Nov 5, 2020

Crystals reveal the danger of sleeping volcanoes

Posted by in categories: climatology, futurism

Most active volcanoes on Earth are dormant, meaning that they have not erupted for hundreds or even thousands of years, and are normally not considered hazardous by the local population. A team of volcanologists from the University of Geneva (UNIGE), working in collaboration with the University of Heidelberg in Germany, has devised a technique that can predict the devastating potential of volcanoes. The scientists used zircon, a tiny crystal contained in volcanic rocks, to estimate the volume of magma that could erupted if Nevado de Toluca volcano (Mexico) wakes up from its dormancy. Up to 350 km3 of magma —about four times the volume of water stored in Lake Geneva— are currently lying below Nevado de Toluca and an eruption could bring devastation. The new technique, applicable to most types of volcanoes across the globe, is described in the scientific journal Nature Communications.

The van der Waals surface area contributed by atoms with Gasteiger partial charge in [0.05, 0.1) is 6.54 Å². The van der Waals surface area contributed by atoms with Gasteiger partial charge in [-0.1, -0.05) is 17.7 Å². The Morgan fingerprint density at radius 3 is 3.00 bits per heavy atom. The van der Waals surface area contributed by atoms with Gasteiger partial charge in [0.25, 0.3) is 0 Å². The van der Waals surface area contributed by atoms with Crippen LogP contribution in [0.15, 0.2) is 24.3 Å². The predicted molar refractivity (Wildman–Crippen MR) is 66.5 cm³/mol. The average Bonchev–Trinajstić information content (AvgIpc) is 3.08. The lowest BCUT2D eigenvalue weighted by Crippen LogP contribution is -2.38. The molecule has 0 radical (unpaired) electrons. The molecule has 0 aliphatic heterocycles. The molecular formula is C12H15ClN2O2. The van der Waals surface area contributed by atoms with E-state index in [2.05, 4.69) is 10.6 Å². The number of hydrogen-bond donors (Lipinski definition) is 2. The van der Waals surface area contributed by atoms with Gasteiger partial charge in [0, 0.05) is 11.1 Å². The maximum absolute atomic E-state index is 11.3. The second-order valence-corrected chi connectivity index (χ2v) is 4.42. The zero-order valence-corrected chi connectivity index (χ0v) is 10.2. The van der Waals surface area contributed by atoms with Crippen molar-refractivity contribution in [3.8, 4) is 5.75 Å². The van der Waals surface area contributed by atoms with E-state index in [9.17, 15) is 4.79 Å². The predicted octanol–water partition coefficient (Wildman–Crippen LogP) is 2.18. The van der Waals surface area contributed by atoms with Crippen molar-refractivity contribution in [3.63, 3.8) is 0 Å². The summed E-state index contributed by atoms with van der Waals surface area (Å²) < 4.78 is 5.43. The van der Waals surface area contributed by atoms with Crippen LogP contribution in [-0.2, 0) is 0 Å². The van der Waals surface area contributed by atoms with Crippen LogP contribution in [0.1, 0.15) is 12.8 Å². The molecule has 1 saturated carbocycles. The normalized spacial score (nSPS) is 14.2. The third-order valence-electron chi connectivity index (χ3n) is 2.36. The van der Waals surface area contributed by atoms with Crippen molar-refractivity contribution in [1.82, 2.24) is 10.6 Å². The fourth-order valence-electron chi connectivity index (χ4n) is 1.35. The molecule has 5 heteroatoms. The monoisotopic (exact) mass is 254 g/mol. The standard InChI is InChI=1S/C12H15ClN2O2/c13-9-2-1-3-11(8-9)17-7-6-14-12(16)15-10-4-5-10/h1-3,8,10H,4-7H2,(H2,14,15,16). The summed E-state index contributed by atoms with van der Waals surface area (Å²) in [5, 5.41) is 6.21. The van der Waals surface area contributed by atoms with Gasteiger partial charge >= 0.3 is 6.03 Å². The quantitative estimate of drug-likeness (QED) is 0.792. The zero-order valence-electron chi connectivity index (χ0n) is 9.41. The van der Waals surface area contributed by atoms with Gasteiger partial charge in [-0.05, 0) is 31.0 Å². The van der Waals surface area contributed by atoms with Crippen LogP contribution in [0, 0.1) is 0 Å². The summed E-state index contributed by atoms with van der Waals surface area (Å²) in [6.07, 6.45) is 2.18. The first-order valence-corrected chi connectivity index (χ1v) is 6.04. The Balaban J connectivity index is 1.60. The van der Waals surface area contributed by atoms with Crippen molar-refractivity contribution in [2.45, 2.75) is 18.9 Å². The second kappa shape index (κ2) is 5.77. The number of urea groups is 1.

The largest volcanic eruptions in the last 100 years were sourced from volcanoes that do not erupt frequently and therefore fly under the radar of scientists. Yet today, 800 million people around the world live close to volcanoes and are potentially at risk. A determining factor for the dangerousness of volcanoes is the volume of eruptible stored in their bellies, as this is related to the magnitude of future eruptions. Unfortunately, this magma is stored at inaccessible depths of 6 to 10 km and cannot be directly measured.

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